As I mentioned before, Gartner favors single-vendor and integrated SASE solutions over disaggregated and multi-product solutions. Single-vendor solutions offer all the ten items above while also enabling customers to reduce the total cost of ownership by helping with the time to deploy the solution in production, the initial deployment costs, ongoing maintenance, training of staff, and more. You can find out more about Gartner's view and predictions of single-vendor SASE by reading Andrew Lerner's blog post: Single-Vendor SASE.

It can be argued there may be other elements of a SASE architecture that might be important for corner-case use cases or distinct organizations' needs. But it can't be argued that today's workstyle requires a security approach with these attributes which will protect employee devices at the edge of the cloud, as well as secure apps and key data, all the while enforcing consistent cyber policies and rules across the diverse range of connections employees leverage. This explains the rapid adoption today of SASE, which integrates cybersecurity with network connections to offer a more effective way of ensuring that employees are connected to the resources they need while securing networks from cyberattacks.

How a well-planned SASE architecture enables operations at scale

Because of the inherent pervasiveness of SASE deployments, the SASE architecture must provide scalability for the data plane and for the control and management planes. This enables large network and security operations teams to effectively provide SASE services for many tenants at scale while also delivering hybrid operational models where aspects of the services can be co-managed by both the service provider and the organization.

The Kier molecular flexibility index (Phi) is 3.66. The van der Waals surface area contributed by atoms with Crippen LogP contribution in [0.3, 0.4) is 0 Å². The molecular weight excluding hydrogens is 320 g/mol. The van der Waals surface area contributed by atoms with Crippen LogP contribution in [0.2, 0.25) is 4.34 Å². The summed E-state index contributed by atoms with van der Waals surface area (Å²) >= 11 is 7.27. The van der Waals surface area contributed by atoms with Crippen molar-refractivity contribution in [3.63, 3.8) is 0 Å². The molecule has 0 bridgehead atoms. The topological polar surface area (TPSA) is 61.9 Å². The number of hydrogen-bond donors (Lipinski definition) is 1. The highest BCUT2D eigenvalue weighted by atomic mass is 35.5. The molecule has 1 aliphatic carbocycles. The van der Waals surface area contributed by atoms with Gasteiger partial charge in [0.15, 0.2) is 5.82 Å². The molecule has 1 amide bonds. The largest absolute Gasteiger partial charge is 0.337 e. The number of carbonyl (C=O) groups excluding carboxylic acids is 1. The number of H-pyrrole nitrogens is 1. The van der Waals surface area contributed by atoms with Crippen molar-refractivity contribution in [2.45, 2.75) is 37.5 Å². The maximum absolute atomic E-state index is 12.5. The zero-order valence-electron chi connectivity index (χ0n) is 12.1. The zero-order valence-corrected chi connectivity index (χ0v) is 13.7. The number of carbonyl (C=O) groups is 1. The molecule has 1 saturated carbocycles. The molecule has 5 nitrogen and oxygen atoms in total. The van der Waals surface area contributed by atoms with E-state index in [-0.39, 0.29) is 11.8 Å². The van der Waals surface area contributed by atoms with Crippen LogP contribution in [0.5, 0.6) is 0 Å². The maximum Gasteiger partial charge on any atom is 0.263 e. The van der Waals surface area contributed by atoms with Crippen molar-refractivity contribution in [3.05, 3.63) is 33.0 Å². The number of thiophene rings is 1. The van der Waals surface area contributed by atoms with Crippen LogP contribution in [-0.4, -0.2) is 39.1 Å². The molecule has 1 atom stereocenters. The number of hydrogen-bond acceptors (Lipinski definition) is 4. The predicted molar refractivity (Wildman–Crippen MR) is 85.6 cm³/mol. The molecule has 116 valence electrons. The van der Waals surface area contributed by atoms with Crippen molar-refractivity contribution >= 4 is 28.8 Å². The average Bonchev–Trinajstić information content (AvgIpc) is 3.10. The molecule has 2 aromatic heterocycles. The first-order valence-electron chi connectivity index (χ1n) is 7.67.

In today's world, where any organization can be a target for a cyberattack, SASE can help ensure organizations can create a more streamlined and secure network architecture, whether from headquarters or remote locations. As such, organizations of all sizes are adopting SASE architectures and transitioning to this new all-purpose, fully integrated networking and cybersecurity approach. They are seeing results of simplifying their systems, protecting the business, and saving money. This allows today's work-from-anywhere organizations to adopt this flexible new workstyle while keeping the wave of cyber thieves in check.

Jon Taylor is the Director and Principal of Security for Versa Networks.

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About the Author(s)

Jon Taylor, Director and Principal of Security, Versa Networks

Jon Taylor is Director and Principal of Security for Versa Networks. He comes to Versa Networks from Palo Alto Networks, where he was a Senior Systems Engineer. While at Palo Alto Networks, JT supported multiple enterprise customers and was responsible for multiple leadership activities, such as the implementation of global PoC scopes of work as well as implementing multiple sales initiatives, such as regional technical webinar series. Prior to Palo Alto Networks, JT was at Cisco Systems as a Business Development Manager, where he worked with multiple different business units, including all security product business units, the Global Security Sales Organization, the security services organization, marketing, and more. JT also has a deep-rooted foundation in cybersecurity which has been a focus for him over the past 20 years, working with multiple partners and vendors in various capacities throughout his career. At Versa Networks, JT has global responsibility for internal security evangelism, training, and thought leadership while also working directly with partners and customers on topics such as competitive intel, deal enrichment, industry insights, and more.